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The Supreme Court made permanent a preliminary writ of prohibition it issued directing the circuit court to dismiss Plaintiff's claims against Relators for lack of personal jurisdiction, holding that Plaintiff failed to show that Relators were "at home" in Missouri and failed to identify any conduct by Relators in Missouri out of which Plaintiff's claims arose. Plaintiff filed suit against Relators, Kansas business entities, alleging personal injury sustained while working at an apartment complex in Kansas. Relators sought a writ of prohibition on the ground that the circuit court lacked personal jurisdiction over them. The court of appeals overruled the motion. Relators then petitioned the Supreme Court for the same relief. The Supreme Court granted relief, holding (1) Relators were not "at home" in Missouri to such an extent that they were subject to the general jurisdiction of Missouri courts; and (2) Relators' contacts with Missouri were not sufficient to create general or specific jurisdiction on their own. View "State ex rel. Cedar Crest Apartments, LLC v. Honorable Jack Grate" on Justia Law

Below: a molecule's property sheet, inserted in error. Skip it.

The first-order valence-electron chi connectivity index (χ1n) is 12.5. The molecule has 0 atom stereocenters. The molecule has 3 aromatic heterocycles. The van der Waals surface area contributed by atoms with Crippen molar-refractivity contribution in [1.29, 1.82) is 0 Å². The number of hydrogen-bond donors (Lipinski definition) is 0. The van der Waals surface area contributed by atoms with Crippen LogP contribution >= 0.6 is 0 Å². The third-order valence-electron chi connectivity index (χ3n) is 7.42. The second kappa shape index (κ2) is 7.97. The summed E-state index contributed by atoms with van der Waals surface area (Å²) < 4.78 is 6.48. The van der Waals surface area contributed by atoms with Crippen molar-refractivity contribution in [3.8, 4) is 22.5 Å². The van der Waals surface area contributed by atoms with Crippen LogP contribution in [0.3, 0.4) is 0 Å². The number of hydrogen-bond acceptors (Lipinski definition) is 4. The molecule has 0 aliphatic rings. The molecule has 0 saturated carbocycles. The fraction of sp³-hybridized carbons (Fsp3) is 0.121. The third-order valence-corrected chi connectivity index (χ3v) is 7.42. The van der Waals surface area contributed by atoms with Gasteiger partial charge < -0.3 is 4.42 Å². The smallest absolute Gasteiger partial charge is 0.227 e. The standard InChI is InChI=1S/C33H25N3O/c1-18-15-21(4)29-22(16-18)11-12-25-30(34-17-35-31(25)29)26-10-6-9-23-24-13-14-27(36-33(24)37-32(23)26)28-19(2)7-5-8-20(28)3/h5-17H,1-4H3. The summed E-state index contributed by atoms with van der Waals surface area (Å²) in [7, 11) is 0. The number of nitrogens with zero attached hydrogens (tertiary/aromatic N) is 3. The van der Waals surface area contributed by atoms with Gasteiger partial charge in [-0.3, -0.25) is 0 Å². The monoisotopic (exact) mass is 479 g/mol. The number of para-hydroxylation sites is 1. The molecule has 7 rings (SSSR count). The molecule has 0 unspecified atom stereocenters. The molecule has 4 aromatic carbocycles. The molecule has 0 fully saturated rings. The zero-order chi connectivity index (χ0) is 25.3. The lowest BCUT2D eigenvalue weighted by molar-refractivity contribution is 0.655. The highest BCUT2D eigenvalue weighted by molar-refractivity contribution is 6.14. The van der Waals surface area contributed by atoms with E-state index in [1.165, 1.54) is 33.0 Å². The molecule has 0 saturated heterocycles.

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In this appeal from the circuit court's distribution of proceeds from Nicklaus Macke's wrongful death settlement the Supreme Court affirmed the judgment of the circuit court overruling Appellant's motion for a second continuance and in apportioning only a small percent of the wrongful death settlement to Appellant, holding that the circuit court did not err or abuse its discretion. Nicklaus, the son of Pamela Eden and Loren Macke (Macke), suffered fatal injuries in a motor vehicle collision with Austin Patton. Macke negotiated a settlement with Patton's insurance company, which offered to pay its policy limit in satisfaction of Macke's wrongful death claim against Patton. The circuit court apportioned ninety-eight percent of the settlement to Nicklaus' father and two percent to Eden, who played little to no role in Nicklaus' childhood and upbringing. The Supreme Court affirmed, holding (1) the circuit court did not err in overruling Appellant's motion for continuance; and (2) the circuit court did not erroneously apply the law in making its apportionment judgment, and the apportionment was not against the weight of the evidence. View "Macke v. Patton" on Justia Law